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Confidentiality Breach: American Apparel Hiring Saga Never Ends

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Even though American Apparel head honcho Dov Charney posted his number online and is granting on-the-record interviews to select bloggers, telling them that Gawker's got its facts wrong, Charney won't talk to Gawker editors on the record to refute their reporting. So the two sides have reached an impasse.

In the meantime, it looks like Charney's instituted some sort of confidentiality-agreement-slash-gag-order on new hires. In American Apparel's new "new hire packet," employees are asked to sign an "at will employment confidentiality agreement" (above) that says if they ever talk about any of the bazillion things the document says they're not allowed to talk about, they have to pay $1 million dollars. No, seriously:

In the event that you are contacted by a journalist, a representative of the media or other third party who requests an interview or requests that you disclose or confirm or deny the veracity of any of the Confidential Information, you shall reject said request and/or issue a "no comment" statement, and you shall immediately advise the Company thereof. Further, you agree not to disparage the Company or Mr. Charney in public or online on blogs or any other similar media. Further, you understand and agree that all communications concerning Confidential Information in public, even with fellow employees of the Company, that are or reasonably could be overheard by a third party (e.g., and without limitation, in bars and restaurants) shall be deemed a breach of this Confidentiality Agreement.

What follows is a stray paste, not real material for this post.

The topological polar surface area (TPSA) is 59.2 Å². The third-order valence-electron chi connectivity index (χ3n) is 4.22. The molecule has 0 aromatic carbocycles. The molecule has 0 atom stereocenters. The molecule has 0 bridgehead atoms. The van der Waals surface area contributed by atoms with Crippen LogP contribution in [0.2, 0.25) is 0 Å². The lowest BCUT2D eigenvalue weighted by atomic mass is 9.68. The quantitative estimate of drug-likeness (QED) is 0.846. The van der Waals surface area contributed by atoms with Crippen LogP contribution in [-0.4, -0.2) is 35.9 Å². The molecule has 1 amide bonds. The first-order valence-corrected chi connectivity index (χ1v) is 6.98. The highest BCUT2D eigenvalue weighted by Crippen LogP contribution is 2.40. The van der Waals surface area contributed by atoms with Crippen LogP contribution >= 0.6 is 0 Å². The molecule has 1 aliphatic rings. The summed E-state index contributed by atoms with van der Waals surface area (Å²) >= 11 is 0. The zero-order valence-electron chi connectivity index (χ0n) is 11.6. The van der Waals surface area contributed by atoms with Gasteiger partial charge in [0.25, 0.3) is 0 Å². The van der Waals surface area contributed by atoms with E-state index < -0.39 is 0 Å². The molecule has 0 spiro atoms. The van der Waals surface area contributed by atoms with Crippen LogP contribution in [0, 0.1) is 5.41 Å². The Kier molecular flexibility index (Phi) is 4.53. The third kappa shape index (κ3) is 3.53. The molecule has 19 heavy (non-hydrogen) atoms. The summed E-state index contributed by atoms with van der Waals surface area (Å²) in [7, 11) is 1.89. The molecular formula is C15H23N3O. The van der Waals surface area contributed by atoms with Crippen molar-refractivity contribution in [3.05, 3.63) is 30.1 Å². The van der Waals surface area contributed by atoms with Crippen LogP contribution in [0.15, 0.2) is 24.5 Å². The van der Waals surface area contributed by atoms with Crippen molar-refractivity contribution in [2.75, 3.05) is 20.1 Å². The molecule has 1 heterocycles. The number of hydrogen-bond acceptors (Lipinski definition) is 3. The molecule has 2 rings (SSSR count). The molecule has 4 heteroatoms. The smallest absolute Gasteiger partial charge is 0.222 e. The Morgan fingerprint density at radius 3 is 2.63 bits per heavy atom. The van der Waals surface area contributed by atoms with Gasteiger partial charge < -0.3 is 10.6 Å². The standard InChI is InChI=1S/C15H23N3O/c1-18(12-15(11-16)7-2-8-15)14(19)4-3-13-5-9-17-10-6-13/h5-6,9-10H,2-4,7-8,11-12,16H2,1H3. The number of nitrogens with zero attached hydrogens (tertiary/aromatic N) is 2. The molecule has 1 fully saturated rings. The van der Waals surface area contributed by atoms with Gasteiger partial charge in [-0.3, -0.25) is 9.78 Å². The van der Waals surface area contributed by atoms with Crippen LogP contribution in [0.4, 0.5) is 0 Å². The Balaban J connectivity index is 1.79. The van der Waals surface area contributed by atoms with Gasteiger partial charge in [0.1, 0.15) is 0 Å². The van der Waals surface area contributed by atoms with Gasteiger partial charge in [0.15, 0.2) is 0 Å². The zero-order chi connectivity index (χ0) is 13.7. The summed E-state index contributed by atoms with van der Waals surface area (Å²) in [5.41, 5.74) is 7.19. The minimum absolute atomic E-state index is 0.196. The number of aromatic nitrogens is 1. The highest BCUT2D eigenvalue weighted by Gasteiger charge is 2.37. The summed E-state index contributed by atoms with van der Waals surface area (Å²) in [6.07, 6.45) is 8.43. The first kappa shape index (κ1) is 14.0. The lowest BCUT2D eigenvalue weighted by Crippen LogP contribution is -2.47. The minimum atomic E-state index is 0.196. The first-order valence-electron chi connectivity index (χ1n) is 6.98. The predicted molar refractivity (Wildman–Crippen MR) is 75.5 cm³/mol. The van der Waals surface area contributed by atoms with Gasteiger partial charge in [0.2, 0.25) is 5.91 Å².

In the event of any breach by you (or your agents) of this Confidentiality Agreement, you shall pay as liquidated damages, and not as a penalty, the sum of One Million Dollars ($1,000,000) for each such breach, which the parties agree represents reasonable compensation for the harm incurred as a result of such breach.

· American Apparel Confidential: A Million-Dollar Penalty for Whistleblowers [Gawker]
· American Apparel posts Dov Charney's phone number online [Racked]
· More on American Apparel's standards of employee presentation [Racked]
· American Apparel employees can't wear Converse, Keds, or Vans [Racked]